It took getting lost on the North Coast for photographer Fawn DeViney to find home.
Now an Astoria resident, DeViney cultivates her artistic passion locally.
“Since being here, I feel very connected to why I was drawn to photography in the first place,” the 32-year-old said. “It’s impossible to not feel connected to nature here, to our most elemental way of being. I just can’t help but feel like I want to capture this.”
DeViney was living and working in Phoenix, Arizona, when she came to Oregon to teach at a retreat in Eugene. After the retreat was over, filled with a longing to be near the ocean, she drove west, found herself on U.S. Highway 30, and came upon Astoria.
“I thought, ‘this feels like home,’” DeViney said. “It was as though I was always meant to find it.”
In January 2019, DeViney returned for a creative retreat but ended up extending her trip by a few weeks and then indefinitely, returning to Phoenix only to tie up some loose ends.
DeViney has a background in commercial and editorial photography. Since being in Astoria, she has focused primarily on photographing for herself and making fine art prints. She also has noticed a change in the subjects she captures.
While she did a lot of model work in Phoenix, she has yet to find a muse on the coast.
“I’ve connected with nature, water, observed the tides and how different the sand looks in different parts of the day,” she said. “To me that’s abstract art: How the rocks naturally form, how the water creates little channels out to the ocean, these mini waterfalls. That is a completely new way of seeing for me, and yet I feel very connected to it.”
Honoring her heritage
DeViney first took photos when she was 12 using a Polaroid camera. Growing up, she got inspiration from an aunt and uncle who were photographers too. Toward the end of her grandpa’s life, she learned he was a photographer during World War II. After his death, DeViney received all of his work. She hopes to eventually publish the images in a book.
“Knowing him, you would never think he was a creative man,” DeViney said.
He worked as an engineer and a rancher. Taking photographs while stationed in Europe was “his outlet to process what he was seeing and being a part of,” DeViney said.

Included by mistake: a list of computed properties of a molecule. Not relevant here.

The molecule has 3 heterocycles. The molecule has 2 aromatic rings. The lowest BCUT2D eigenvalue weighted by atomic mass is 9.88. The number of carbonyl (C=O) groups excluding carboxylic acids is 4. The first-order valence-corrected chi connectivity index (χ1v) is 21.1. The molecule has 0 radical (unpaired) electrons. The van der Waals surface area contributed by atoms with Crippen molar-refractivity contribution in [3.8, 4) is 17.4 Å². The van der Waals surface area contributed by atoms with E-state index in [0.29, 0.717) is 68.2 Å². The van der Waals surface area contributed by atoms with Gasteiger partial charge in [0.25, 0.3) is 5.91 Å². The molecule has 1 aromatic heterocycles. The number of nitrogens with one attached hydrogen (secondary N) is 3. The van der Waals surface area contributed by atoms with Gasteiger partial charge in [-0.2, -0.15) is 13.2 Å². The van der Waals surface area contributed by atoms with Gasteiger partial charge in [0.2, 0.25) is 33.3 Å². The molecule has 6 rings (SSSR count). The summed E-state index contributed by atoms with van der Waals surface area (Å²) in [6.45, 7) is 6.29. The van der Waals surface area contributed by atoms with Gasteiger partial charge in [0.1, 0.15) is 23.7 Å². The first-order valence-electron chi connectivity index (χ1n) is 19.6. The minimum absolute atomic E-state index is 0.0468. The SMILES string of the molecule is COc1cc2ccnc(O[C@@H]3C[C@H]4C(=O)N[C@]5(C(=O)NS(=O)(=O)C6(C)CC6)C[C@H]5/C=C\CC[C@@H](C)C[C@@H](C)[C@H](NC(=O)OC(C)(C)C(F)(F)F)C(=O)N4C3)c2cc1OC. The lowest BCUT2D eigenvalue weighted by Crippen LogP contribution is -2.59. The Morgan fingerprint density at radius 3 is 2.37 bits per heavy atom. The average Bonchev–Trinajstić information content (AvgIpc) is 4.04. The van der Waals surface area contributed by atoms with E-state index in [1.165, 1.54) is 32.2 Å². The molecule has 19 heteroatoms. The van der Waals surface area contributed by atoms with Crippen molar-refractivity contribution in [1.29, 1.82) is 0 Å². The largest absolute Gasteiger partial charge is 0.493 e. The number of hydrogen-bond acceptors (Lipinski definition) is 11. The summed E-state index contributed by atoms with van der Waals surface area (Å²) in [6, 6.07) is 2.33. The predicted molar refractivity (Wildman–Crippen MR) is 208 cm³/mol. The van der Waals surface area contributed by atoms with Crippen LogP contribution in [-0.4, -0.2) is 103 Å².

He was supportive of DeViney’s photography. He routinely called her by her middle name “Fawn,” as opposed to her first name “Shaylah.” DeViney promised that if she ever became a published photographer, she would go by Fawn in honor of him. Doing so, she said, makes her feel like her grandpa is by her side, guiding her.
Finding the ‘right opportunities’
Like many creative minds, DeViney can be her own worst critic.
“I grapple with feeling like I’m too simple or too minimal in what I do, but that’s really what comes naturally to me,” she said.
Simplicity creates more time and space for her “to feel and think,” DeViney said.
She also finds it intimidating to market herself and prefers to foster organic connections. DeViney feels fortunate people have “stumbled across” her work in various ways, she said.
“When someone buys a piece of art, it is like, ‘Wow, I feel so honored that you saw something in it that you connected with,’ and I don’t want to force that on people,” she said. “I want people to find the pieces they were meant to have.”
One of her favorite subjects to photograph is “any kind of artisan losing themselves in their craft,” she said.
As a former food photographer, she’s had the chance to work overseas and capture farmers, winemakers and other artisans doing just that. She hopes to someday go on Astoria’s local fishing boats to photograph life on the boat.
“I am so intrigued by the craftsmanship on the coast,” DeViney said. “I know the right opportunities will naturally reveal themselves.”